my only option was to use the fork with the sharpest end, and dig it underneath the sections of string and pull until the stress snapped them. this was easy at first, as the snake was facing uphill (where i was positioned), so i could dig under the string with his scales instead of against them. it wasn't easy snapping the mesh, though. they pulled apart with relative swiftness when using my hands, as there were two forces acting upon the string in opposite directions, but when using the stick with the snake, the only opposing force to my pulling was the tension of the mesh and/or the weight of the snake. the last scenario was the worst. i knew i was hurting the snake, but i kept telling myself the alternative was worse. so with this pathetic technique, I slowly freed his head.

now you may be thinking to yourself, "you freed the snake's head first?!? what a dumb@$$." hear me out…
there were two good reasons for this: one, his head was being mangled by the way in which he was tangled — parts of his face were being pulled in two different directions at once; and two, i wanted to give him more freedom to be able to move — in essence, help him help himself.
yes, he tried to strike me several times; too many to count. but i was always aware of the distance i needed to keep from him as more of him became free. most of the time he would strike when i put immense amounts of pressure on him while trying to break the strings. the force i was putting on those thin but maddeningly strong filaments lifted him off the ground, which, i can say, he wasn't too happy about. his head would flatten and take on a triangular shape like that of a viper's, and his mouth would open wide, as though he thought he could swallow me. sometimes he would strike, other times he would just pose with flat head and open mouth. but my line of thinking paid off, as he did just what i wanted him to — slithered and writhed and turned — and by the end of it, he and i had a mutual understanding. for the last ten to fifteen minutes i pulled and poked and strained and snapped, and he took it all bravely. no more flattened head, no more open mouth, no more striking. just resolved himself to bear with it until it was over.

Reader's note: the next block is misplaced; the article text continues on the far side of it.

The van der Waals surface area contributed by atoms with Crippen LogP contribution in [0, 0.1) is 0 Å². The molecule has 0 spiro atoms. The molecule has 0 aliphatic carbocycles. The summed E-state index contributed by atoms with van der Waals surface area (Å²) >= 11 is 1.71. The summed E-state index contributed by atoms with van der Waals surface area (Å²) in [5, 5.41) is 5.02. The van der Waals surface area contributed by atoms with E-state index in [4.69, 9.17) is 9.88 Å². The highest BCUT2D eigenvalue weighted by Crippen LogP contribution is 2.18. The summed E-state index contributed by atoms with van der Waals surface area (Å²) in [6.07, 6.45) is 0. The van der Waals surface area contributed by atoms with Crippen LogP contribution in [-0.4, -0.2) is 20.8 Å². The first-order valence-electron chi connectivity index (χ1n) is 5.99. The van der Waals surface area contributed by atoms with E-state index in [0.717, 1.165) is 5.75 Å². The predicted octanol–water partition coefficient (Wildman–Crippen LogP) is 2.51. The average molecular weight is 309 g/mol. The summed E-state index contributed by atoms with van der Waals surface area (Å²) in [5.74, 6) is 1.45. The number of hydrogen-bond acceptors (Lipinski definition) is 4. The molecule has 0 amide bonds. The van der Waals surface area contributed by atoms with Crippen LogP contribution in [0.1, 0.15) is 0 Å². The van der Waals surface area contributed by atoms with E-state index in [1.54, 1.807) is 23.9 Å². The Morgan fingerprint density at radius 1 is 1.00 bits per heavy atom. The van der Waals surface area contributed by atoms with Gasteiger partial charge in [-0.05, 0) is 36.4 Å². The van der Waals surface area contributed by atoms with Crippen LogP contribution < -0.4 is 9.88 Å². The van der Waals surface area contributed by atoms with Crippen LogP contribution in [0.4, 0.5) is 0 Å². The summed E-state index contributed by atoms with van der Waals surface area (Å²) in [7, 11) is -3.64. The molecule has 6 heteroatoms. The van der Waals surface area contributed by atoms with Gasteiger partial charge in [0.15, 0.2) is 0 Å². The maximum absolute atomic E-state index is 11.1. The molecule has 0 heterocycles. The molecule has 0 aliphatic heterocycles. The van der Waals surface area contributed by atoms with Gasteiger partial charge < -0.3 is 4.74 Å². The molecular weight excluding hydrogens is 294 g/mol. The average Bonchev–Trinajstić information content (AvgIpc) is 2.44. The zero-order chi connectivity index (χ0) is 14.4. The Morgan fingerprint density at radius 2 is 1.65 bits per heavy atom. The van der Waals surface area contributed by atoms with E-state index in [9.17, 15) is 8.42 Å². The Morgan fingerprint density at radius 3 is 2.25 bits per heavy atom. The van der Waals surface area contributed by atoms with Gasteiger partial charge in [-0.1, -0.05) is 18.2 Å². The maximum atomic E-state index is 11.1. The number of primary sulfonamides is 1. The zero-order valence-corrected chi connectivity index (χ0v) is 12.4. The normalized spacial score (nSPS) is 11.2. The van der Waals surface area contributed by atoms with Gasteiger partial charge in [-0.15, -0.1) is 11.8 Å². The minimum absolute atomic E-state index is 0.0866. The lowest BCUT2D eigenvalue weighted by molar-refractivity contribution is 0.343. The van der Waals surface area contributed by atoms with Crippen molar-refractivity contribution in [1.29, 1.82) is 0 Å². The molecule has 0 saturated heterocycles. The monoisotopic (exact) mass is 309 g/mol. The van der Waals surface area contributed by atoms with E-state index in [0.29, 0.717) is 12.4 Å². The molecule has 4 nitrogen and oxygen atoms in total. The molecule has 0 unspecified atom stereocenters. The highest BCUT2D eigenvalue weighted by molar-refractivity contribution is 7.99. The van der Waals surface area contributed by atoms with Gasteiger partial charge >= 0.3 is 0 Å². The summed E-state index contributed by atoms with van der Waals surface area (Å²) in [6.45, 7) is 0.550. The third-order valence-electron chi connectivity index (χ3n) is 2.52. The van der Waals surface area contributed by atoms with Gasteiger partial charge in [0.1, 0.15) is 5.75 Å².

perhaps he knew we had made significant progress.

an hour after all this began — an hour filled with frustration and tension and moments of disappointment and elation — i had to leave him to make it out on his own. he was 90% free, and i had to tell myself that as soon as he digested his meal, he would be able to squeeze out of the remaining bonds.

i went back to my car feeling good, feeling right. i think that may have been the driving purpose behind rescuing the snake: because it was right.
This world today is lacking a sense of right, and i'm not saying everyone needs to go out and rescue snakes trapped in landscaping mesh, but it would, at least every once in a while, help to not put yourself first. extend yourself to others, especially those in need. try to see things from others' points of view. open yourself to the idea that, as impossible as it may seem, the world does not revolve around you. you are more than likely the only one that thinks you're the greatest thing since sliced bread. how does that bumper sticker go..."practice random acts of kindness"? there was a movie called "pay it forward." i never saw it, but heard enough about it to get the gist, and i know this: the concept works, but only if you bury your selfishness first.